, Volume 28, Issue 3, pp 251–260 | Cite as

Mercury accumulation, speciation, and temporal trends in Atlantic Stingrays (Hypanus sabinus)

  • Brianne K. SoulenEmail author
  • Douglas H. Adams
  • Aaron P. Roberts


Mercury (Hg) deposited into aquatic sediments can be converted into the more toxic methylmercury (MeHg) by microbial activity. Atlantic stingrays (Hypanus sabinus) are an estuarine and nearshore species found in coastal regions of the western North Atlantic, occurring in multiple habitat types, and feeding mainly on benthic invertebrates. Mercury dynamics and speciation in stingrays have not been well examined. This study quantified total Hg and Hg species (Hg (II) and MeHg) in Atlantic stingrays sampled from Florida’s Indian River Lagoon (IRL) from 2012 to 2013. Tissues (muscle and liver) collected from 29 stingrays were lyophilized and homogenized before being analyzed using a direct mercury analyzer. Concentrations of total Hg in muscle were positively related to stingray disk width, but concentrations in liver were not. Mean (±SD) total Hg in muscle (0.56 ± 0.30 mg/kg dw) was significantly higher than mean total Hg in liver (0.23 ± 0.19 mg/kg dw). Within liver tissue, percent MeHg (of total Hg) ranged from 31 to 99%. The ratio between total Hg in liver and total Hg in muscle was <1 for nearly all individuals, suggesting a lack of active hepatic demethylation and sequestration mechanisms. Concentrations of Hg in IRL Atlantic stingrays fall below concentrations known to result in direct toxicity to fishes; however, effects thresholds are not well understood for elasmobranchs. Comparisons of Hg concentrations in IRL Atlantic stingrays sampled previously (37 individuals in 1994) indicate that total Hg concentrations in muscle of Atlantic stingrays have decreased over the past two decades, suggesting a reduction in the bioavailable Hg in the IRL ecosystem.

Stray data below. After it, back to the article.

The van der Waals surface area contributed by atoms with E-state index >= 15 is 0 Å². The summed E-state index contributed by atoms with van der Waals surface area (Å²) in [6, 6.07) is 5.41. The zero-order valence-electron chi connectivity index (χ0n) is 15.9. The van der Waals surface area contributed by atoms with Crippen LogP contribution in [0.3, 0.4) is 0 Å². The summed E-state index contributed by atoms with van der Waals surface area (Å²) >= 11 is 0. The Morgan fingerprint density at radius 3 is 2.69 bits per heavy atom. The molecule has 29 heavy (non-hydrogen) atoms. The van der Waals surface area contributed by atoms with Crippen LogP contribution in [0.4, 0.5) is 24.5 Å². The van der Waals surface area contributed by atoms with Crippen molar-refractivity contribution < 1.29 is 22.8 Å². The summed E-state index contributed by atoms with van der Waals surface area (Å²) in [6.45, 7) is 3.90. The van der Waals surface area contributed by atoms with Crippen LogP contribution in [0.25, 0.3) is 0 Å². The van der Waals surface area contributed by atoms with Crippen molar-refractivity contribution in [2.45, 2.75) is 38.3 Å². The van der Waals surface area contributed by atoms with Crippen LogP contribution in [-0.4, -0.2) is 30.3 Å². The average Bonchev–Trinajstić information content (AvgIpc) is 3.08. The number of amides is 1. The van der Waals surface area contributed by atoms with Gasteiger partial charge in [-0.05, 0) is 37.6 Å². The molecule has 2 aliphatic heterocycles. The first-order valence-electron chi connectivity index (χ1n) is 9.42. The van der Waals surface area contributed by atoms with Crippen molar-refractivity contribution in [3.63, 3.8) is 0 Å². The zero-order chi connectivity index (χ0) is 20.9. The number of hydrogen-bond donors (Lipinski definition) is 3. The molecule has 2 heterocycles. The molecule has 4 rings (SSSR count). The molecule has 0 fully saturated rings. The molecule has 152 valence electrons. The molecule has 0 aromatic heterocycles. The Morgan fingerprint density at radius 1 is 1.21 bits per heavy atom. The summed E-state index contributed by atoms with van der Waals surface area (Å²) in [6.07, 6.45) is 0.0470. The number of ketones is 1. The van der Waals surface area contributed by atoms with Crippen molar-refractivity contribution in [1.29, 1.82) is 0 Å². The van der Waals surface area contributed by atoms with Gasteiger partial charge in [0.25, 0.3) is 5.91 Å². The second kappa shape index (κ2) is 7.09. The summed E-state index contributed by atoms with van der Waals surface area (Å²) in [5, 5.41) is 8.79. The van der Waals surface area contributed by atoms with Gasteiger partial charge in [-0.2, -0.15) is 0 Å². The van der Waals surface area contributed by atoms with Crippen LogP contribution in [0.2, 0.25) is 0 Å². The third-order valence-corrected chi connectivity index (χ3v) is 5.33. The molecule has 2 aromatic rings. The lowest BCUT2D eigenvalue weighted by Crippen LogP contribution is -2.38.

Total mercury Methylmercury Elasmobranch Temporal mercury trends Florida 



We greatly appreciate the efforts of scientists from the FWC–FWRI Fisheries-Independent Monitoring (FIM) program at the FWRI Indian River Field Lab for their assistance in collecting stingrays for this study. We would also like to thank Matt Alloy, Alexis Wormington, and Kristin Bridges of the aquatic toxicology lab at the University of North Texas for help with sample preparation.

Compliance with ethical standards

Conflict of interest

The authors declare that they have no conflict of interest.

Ethical approval

All applicable international, national, and/or institutional guidelines for the care and use of animals were followed.


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© Springer Science+Business Media, LLC, part of Springer Nature 2019

Authors and Affiliations

  1. 1.Department of Biological Sciences and Advanced Environmental Research InstituteUniversity of North TexasDentonUSA
  2. 2.Florida Fish and Wildlife Conservation CommissionFish and Wildlife Research Institute, Indian River Field LabMelbourneUSA

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